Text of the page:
We pray because God has placed this need in our heart—the need for intimacy, the need to be searched out and known, the need to share our innermost self and still be loved. We pray because God wants us to. God walks in the garden looking for us, calling our name. God delights when God’s creatures reach out for relationship. We pray because we yearn and our yearnings are precious to God. And we pray because what we need most in every aspect and time of our life is the presence of God’s Spirit within us. With words, without words, through laughter, through tears, in hope, and in despair, our prayers open us to God’s Presence and remind us that we are not alone no matter what life brings and that our loving compassionate God is actively at work in our world. In God we hear our “Yes.” In God we find our hope.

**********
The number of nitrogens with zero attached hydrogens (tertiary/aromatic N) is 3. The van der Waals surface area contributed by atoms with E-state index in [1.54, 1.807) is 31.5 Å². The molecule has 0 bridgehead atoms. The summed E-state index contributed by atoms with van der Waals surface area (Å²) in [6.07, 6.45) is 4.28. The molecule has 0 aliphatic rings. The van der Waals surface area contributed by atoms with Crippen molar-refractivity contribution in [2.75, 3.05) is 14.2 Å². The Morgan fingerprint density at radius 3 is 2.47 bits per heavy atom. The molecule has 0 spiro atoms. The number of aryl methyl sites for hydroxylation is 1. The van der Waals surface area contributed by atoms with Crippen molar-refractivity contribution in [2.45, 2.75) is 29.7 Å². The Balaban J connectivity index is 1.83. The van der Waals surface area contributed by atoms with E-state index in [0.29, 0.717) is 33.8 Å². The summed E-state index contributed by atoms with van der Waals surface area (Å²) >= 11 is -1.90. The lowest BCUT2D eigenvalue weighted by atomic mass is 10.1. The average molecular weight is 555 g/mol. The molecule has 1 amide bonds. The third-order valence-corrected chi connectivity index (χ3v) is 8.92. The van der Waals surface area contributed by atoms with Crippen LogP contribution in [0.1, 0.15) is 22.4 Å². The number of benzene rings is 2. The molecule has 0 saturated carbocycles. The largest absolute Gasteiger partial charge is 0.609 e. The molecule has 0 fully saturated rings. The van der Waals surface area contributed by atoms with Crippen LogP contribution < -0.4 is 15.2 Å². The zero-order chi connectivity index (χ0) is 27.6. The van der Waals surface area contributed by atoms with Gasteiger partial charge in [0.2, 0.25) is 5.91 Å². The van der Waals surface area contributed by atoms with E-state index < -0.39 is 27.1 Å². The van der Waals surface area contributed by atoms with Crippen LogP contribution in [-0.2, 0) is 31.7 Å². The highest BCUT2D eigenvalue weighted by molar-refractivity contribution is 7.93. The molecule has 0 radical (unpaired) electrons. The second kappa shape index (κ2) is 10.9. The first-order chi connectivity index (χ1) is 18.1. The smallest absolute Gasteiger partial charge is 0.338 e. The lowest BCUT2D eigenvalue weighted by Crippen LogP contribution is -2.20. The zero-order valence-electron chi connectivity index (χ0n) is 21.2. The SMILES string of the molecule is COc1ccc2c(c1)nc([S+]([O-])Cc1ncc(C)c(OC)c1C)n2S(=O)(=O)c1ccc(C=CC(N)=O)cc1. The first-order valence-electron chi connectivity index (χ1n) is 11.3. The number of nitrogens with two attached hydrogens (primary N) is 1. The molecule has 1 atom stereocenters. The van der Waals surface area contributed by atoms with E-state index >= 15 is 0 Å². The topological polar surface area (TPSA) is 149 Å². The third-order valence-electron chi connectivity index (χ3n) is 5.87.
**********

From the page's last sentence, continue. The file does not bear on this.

[1]Nouwen, Henri J. M. Clowning in Rome: Reflections on Solitude, Celibacy, Prayer, and Contemplation. New York: Image Books (Doubleday), 1979, pp. 68-70.

[2]Anne Lamott. Help. Thanks. Wow: The three essential prayers. Riverhead Books, 2012.